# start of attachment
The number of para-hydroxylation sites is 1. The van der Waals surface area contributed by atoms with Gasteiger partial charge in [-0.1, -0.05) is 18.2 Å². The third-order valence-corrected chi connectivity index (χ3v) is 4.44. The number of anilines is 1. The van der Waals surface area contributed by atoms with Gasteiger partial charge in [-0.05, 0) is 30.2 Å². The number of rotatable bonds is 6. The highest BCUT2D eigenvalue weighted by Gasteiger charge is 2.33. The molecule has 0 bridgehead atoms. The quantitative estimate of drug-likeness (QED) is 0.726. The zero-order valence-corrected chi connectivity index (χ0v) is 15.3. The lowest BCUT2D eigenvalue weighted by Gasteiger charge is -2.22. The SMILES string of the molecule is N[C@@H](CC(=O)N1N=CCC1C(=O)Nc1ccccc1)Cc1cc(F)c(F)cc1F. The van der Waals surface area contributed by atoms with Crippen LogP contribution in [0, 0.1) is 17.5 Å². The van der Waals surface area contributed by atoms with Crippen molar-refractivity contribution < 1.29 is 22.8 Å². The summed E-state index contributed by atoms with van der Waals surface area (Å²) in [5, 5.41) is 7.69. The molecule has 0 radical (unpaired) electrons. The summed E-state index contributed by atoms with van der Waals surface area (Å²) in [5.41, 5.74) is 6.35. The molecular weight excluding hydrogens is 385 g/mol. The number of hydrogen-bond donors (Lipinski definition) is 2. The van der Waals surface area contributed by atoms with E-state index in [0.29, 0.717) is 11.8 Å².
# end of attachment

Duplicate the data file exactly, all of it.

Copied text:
The number of para-hydroxylation sites is 1. The van der Waals surface area contributed by atoms with Gasteiger partial charge in [-0.1, -0.05) is 18.2 Å². The third-order valence-corrected chi connectivity index (χ3v) is 4.44. The number of anilines is 1. The van der Waals surface area contributed by atoms with Gasteiger partial charge in [-0.05, 0) is 30.2 Å². The number of rotatable bonds is 6. The highest BCUT2D eigenvalue weighted by Gasteiger charge is 2.33. The molecule has 0 bridgehead atoms. The quantitative estimate of drug-likeness (QED) is 0.726. The zero-order valence-corrected chi connectivity index (χ0v) is 15.3. The lowest BCUT2D eigenvalue weighted by Gasteiger charge is -2.22. The SMILES string of the molecule is N[C@@H](CC(=O)N1N=CCC1C(=O)Nc1ccccc1)Cc1cc(F)c(F)cc1F. The van der Waals surface area contributed by atoms with Crippen LogP contribution in [0, 0.1) is 17.5 Å². The van der Waals surface area contributed by atoms with Crippen molar-refractivity contribution < 1.29 is 22.8 Å². The summed E-state index contributed by atoms with van der Waals surface area (Å²) in [5, 5.41) is 7.69. The molecule has 0 radical (unpaired) electrons. The summed E-state index contributed by atoms with van der Waals surface area (Å²) in [5.41, 5.74) is 6.35. The molecular weight excluding hydrogens is 385 g/mol. The number of hydrogen-bond donors (Lipinski definition) is 2. The van der Waals surface area contributed by atoms with E-state index in [0.29, 0.717) is 11.8 Å².